Furthermore, "[t]he obligation of a commercial tenant to pay rent is not suspended if the tenant remains in possession of the leased premises, even if the landlord fails to provide essential services" (Westchester County Indus. Dev. Agency v Morris Indus. Bldrs., 278 A.D.2d 232, 232; see Prakhin v Fulton Towers Realty Corp., 122 A.D.3d 601, 603; but see 34-35th Corp. v 1-10 Indus. Assoc., LLC, 16 A.D.3d 579, 580). Before a tenant may withhold rent, the tenant must prove actual or constructive eviction (see Prakhin v Fulton Towers Realty Corp., 122 A.D.3d at 603; 34-35th Corp. v 1-10 Indus. Assoc., LLC, 16 A.D.3d at 580; Westchester County Indus. Dev. Agency v Morris Indus. Bldrs., 278 A.D.2d at 232).

         Applying these principles here, we find that the Supreme Court improvidently exercised its discretion in granting the plaintiff preliminary injunctive relief staying termination of the lease, and in further directing the plaintiff to pay rent in the reduced sum of $10, 000 per month in lieu of the full amount of rent due under the lease. Although the plaintiff may ultimately be successful on the merits, it failed to establish that it would suffer irreparable harm or that the balance of the equities favor an injunction since its alleged damages are compensable in money damages and capable of calculation (see Trump on the Ocean, LLC v Ash, 81 A.D.3d at 716). Moreover, the plaintiff's vague and conclusory allegations regarding its inability to pay the full rent under the lease were insufficient to establish irreparable injury (see id.). Furthermore, the court went beyond preserving the status quo, which is the essence of a preliminary injunction, and impermissibly rewrote the terms of the lease by directing that the plaintiff be permitted to pay only part of the rent due under the lease while it continued to occupy the premises (see Board of Mgrs. of the Britton Condominium v C.H.P.Y. Realty Assoc., 101 A.D.3d 917, 919; 306 Rutledge, LLC v City of New York, 90 A.D.3d 1026, 1028; Trump on the Ocean, LLC v Ash, 81 A.D.3d at 717).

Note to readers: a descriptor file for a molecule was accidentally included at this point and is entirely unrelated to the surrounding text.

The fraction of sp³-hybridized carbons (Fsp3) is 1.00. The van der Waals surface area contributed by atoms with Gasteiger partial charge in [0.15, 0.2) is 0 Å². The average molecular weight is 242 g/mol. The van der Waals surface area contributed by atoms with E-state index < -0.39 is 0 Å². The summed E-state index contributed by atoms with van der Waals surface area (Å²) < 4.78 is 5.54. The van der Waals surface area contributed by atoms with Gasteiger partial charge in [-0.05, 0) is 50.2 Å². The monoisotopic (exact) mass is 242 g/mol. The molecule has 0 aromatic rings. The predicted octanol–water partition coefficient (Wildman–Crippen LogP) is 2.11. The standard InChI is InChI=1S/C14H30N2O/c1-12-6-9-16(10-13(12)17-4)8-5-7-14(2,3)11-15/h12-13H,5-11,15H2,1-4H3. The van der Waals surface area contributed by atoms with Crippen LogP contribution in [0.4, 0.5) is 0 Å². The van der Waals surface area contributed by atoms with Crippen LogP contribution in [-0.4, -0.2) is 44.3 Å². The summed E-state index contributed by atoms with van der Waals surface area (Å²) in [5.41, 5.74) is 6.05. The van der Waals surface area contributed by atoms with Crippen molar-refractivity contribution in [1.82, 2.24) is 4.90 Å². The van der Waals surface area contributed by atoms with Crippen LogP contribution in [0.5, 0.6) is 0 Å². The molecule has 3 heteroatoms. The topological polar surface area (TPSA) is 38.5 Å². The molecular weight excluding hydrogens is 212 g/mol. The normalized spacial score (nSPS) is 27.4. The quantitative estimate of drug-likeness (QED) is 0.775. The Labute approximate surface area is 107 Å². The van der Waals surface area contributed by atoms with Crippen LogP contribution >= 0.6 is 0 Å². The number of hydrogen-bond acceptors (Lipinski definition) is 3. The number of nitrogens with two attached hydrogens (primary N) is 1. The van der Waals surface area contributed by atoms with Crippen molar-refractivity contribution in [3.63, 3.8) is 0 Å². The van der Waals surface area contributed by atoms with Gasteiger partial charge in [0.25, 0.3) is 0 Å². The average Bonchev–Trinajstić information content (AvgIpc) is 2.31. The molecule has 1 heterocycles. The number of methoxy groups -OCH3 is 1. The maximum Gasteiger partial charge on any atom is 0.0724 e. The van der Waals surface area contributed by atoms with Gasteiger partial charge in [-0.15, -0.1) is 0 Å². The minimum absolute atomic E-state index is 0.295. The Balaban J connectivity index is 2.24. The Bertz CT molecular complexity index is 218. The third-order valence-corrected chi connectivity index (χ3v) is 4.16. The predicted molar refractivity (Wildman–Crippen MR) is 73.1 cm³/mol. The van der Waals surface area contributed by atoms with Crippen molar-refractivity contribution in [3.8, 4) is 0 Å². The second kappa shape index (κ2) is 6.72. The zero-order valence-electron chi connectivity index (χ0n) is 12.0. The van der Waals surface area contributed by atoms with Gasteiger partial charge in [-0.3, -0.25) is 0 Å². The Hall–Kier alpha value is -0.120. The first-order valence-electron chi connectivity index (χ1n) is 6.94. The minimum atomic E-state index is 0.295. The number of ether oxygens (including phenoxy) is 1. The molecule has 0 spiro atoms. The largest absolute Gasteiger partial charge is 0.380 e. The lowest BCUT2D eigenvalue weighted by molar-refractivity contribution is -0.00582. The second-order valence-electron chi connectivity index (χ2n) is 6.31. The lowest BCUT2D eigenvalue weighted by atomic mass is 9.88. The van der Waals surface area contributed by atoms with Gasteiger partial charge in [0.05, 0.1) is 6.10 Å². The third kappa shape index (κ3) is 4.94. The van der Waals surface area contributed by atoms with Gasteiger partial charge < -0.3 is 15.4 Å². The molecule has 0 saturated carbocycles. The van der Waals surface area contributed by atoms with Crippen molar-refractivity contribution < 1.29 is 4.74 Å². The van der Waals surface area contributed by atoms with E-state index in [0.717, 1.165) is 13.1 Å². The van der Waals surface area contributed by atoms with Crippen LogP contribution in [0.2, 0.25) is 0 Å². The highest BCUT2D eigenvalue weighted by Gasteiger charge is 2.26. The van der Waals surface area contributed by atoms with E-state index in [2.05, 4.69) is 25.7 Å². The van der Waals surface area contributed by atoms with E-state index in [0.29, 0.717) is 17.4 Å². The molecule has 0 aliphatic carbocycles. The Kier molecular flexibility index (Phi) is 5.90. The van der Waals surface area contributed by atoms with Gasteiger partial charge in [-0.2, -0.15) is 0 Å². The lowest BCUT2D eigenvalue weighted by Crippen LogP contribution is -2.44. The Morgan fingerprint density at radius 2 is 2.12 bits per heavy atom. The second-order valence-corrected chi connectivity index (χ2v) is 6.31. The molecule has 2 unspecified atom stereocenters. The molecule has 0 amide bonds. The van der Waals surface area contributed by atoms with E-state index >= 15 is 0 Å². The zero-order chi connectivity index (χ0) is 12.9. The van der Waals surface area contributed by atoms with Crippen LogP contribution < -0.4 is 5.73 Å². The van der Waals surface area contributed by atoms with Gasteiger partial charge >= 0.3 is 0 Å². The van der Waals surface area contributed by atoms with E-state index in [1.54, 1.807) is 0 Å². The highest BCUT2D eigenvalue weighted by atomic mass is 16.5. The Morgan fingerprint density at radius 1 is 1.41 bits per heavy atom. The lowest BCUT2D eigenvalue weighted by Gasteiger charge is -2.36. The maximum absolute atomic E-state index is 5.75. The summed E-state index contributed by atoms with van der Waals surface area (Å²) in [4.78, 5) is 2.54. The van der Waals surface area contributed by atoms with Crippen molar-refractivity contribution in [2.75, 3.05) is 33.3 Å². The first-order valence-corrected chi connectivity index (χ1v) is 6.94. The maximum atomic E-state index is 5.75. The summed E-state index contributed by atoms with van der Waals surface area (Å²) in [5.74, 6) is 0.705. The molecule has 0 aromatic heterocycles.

Accordingly, the Supreme Court should have denied that branch of the plaintiff's motion which was pursuant to CPLR 6301 to preliminarily enjoin LBUBS from terminating the lease, and should not have directed the plaintiff to pay rent in the reduced sum of $10, 000 per month in lieu of the full amount ...